=>  Releases

Stable: 1.5.0

  • 4.4.y

Patched kernels
Includes vanilla kernel with the RSBAC patch

  • 4.4.20
  • 4.4.21

Latest diffs
Produced after each commit or rebase to new upstream version

Enhanced kernels
Combined patches with RSBAC and PaX, less well tested

External RSBAC+PaX
Maintained by m-privacy

RSBAC source code, can be unstable sometimes

=>  Events

No events planned

Selecting a Security Model Combination

Note: Please see the Security Modules page for more information about the different modules and the model they provide

Let's start by reviewing the module table

In the following table, you can find a summary of every available module.

The Code Name is the name RSBAC uses to identify that module.

The Use column helps out if you are not sure of what modules to use:

  • Always: always turn it on.
  • Likely: you most probably want this module.
  • Optional: it is up to you, you may not need this module.
  • Unlikely: this module is rarely used.

The Short description column links to a description of the module in the current page.

The In depth description column links to a section completely dedicated to this module, explaining the functionality and usage in details.

Module NameCode nameUseShort descriptionIn depth description
Authenticated UserAUTHAlwaysAuthenticate UsersYes
Role CompatibilityRCLikelyRole based access controlYes
JailJAILLikelyEncapsulation of individual processesYes
Linux CapacitiesCAPLikelyManages Linux CapacitiesYes
PageexecPAXLikelyPrevention against unwanted code executionNo
DazukoDAZOptionalOn-access anti-virus scannerYes
User Space Decision Facility (from 1.4.8)UDFOptionalUser space decisions, e.g. malware scanningNo
File FlagsFFOptionalSet special access control flags per file/dirYes
Linux ResourcesRESOptionalManages Linux ResourcesNo
User ManagementUMOptionalManage system Users in kernelYes
Access Control ListsACLOptionalExtensive Access Control ListsYes
Privacy Model (removed in 1.4.8)PMOptionalControls data privacy in conformance to EU lawsNo
Mandatory Access ControlMACUnlikelyMulti Layer Access ControlYes

Selecting the modules You need

Alright, the above table pretty much sums up what modules are offered to you, what they do, and how likely it is that you want to use them. Quite a few of them are very case specific however. When you know them all in details, you will be able to choose by yourself what fits your requirements.

To get your started, here are a few safe combinations that are commonly used:

  • Special cases:
    • PAX: If your kernel is PaX-enabled, please do use this module. If your kernel does not support PaX, then there is no need to enable it!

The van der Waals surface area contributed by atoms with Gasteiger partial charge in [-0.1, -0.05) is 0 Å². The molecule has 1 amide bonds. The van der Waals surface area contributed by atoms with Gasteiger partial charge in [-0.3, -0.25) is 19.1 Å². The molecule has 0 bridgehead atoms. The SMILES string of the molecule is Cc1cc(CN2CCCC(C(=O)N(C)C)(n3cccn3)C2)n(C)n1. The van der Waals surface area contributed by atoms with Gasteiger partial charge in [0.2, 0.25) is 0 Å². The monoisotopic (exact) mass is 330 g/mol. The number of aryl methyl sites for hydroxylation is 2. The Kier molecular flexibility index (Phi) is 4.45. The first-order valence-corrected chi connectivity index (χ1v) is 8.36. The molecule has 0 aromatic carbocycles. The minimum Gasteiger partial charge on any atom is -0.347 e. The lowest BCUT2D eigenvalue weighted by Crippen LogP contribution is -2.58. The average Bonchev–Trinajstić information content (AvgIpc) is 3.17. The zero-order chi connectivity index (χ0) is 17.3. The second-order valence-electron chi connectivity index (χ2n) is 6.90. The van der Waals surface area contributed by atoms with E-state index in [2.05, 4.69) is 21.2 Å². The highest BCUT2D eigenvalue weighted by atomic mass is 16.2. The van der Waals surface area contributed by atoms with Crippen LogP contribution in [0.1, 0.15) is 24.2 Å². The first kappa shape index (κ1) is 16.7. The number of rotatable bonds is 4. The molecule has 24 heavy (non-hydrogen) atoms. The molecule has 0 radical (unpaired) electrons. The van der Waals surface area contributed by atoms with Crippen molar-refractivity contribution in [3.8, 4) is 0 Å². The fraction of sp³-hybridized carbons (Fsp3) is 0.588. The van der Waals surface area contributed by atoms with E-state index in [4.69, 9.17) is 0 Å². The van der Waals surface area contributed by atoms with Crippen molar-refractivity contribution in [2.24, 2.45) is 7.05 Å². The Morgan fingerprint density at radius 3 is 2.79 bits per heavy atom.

The use of PaX-enabled kernels is however recommended.
    • DAZ/UDF: If you wish to use anti-virus scanning (for example, you could be serving Samba shares to Windows® clients with Windows® files), please use this module. Note that today, most Linux systems do not run any anti-virus solution.
    • UM: In kernel user management has quite a few advantages, and you will probably consider to use it for a single reason:
      with UM, it is possible for RSBAC to know that a process authenticated you, and let this process switch to your user id. Without UM, you have to trust that the processes have authenticated correctly and trust them to switch to your user id.

Note: the modules in brackets are left to your consideration. Enabling them won’t make things harder.

Standard serverAUTH,RC,JAIL,CAP,[RES]
Standard desktopAUTH,RC,JAIL,[CAP]
Minimum desktopAUTH,FF,JAIL,[CAP]

The Minimum desktop set is the easiest to deal with. You will only have to setup AUTH (means, what application can switch to what user id) to have a usable system. You can then experiment with FF, to set attributes to directories paths, and with JAIL, by Jailing for example your web browser and mail client.

The Standard desktop raises the level, with RC. You will have to understand this model and set it system-wide before your system becomes usable. However, this is far more powerful and after a while, it will be easier for you to secure your system using RC than with FF or ACL modules. Like with the minimum desktop, you can jail your web browser or other sensitive applications with the JAIL module.

Finally, the standard server comes with a similar setup. Jail your services, setup RC system wide, and you may want to add a few more modules, like DAZ for the virus scanning, RES to control system resources etc.

In every case, make sure that you understand every module you are using. Test them (you can use the Live CD to do this without destroying your system), until you feel comfortable with them.

Table of Contents: RSBAC Handbook
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documentation/rsbac_handbook/configuration_basics/selecting_models.txt · Last modified: 2014/02/13 10:54 by ao
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